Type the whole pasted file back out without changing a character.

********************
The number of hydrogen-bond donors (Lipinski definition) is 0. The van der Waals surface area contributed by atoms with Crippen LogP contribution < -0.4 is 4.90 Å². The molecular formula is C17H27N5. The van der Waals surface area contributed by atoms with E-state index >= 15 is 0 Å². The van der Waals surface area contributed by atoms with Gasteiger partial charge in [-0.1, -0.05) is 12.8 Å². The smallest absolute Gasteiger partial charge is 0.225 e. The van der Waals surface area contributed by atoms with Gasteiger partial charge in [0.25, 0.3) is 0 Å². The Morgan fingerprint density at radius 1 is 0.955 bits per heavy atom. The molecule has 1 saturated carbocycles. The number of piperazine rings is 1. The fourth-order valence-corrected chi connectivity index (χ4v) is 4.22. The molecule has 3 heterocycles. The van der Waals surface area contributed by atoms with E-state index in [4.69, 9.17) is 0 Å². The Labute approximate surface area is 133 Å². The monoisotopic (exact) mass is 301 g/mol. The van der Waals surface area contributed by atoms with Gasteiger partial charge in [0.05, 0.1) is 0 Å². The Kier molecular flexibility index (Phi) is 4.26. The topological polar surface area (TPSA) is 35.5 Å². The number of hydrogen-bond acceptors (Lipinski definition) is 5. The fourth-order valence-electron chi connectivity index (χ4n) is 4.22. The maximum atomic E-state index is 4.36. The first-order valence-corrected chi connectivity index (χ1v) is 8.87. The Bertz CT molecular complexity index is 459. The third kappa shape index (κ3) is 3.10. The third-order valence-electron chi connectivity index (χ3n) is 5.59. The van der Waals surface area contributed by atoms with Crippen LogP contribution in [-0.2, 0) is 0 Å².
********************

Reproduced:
The number of hydrogen-bond donors (Lipinski definition) is 0. The van der Waals surface area contributed by atoms with Crippen LogP contribution < -0.4 is 4.90 Å². The molecular formula is C17H27N5. The van der Waals surface area contributed by atoms with E-state index >= 15 is 0 Å². The van der Waals surface area contributed by atoms with Gasteiger partial charge in [-0.1, -0.05) is 12.8 Å². The smallest absolute Gasteiger partial charge is 0.225 e. The van der Waals surface area contributed by atoms with Gasteiger partial charge in [0.25, 0.3) is 0 Å². The Morgan fingerprint density at radius 1 is 0.955 bits per heavy atom. The molecule has 1 saturated carbocycles. The number of piperazine rings is 1. The fourth-order valence-corrected chi connectivity index (χ4v) is 4.22. The molecule has 3 heterocycles. The van der Waals surface area contributed by atoms with E-state index in [4.69, 9.17) is 0 Å². The Labute approximate surface area is 133 Å². The monoisotopic (exact) mass is 301 g/mol. The van der Waals surface area contributed by atoms with Gasteiger partial charge in [0.05, 0.1) is 0 Å². The Kier molecular flexibility index (Phi) is 4.26. The topological polar surface area (TPSA) is 35.5 Å². The number of hydrogen-bond acceptors (Lipinski definition) is 5. The fourth-order valence-electron chi connectivity index (χ4n) is 4.22. The maximum atomic E-state index is 4.36. The first-order valence-corrected chi connectivity index (χ1v) is 8.87. The Bertz CT molecular complexity index is 459. The third kappa shape index (κ3) is 3.10. The third-order valence-electron chi connectivity index (χ3n) is 5.59. The van der Waals surface area contributed by atoms with Crippen LogP contribution in [-0.2, 0) is 0 Å².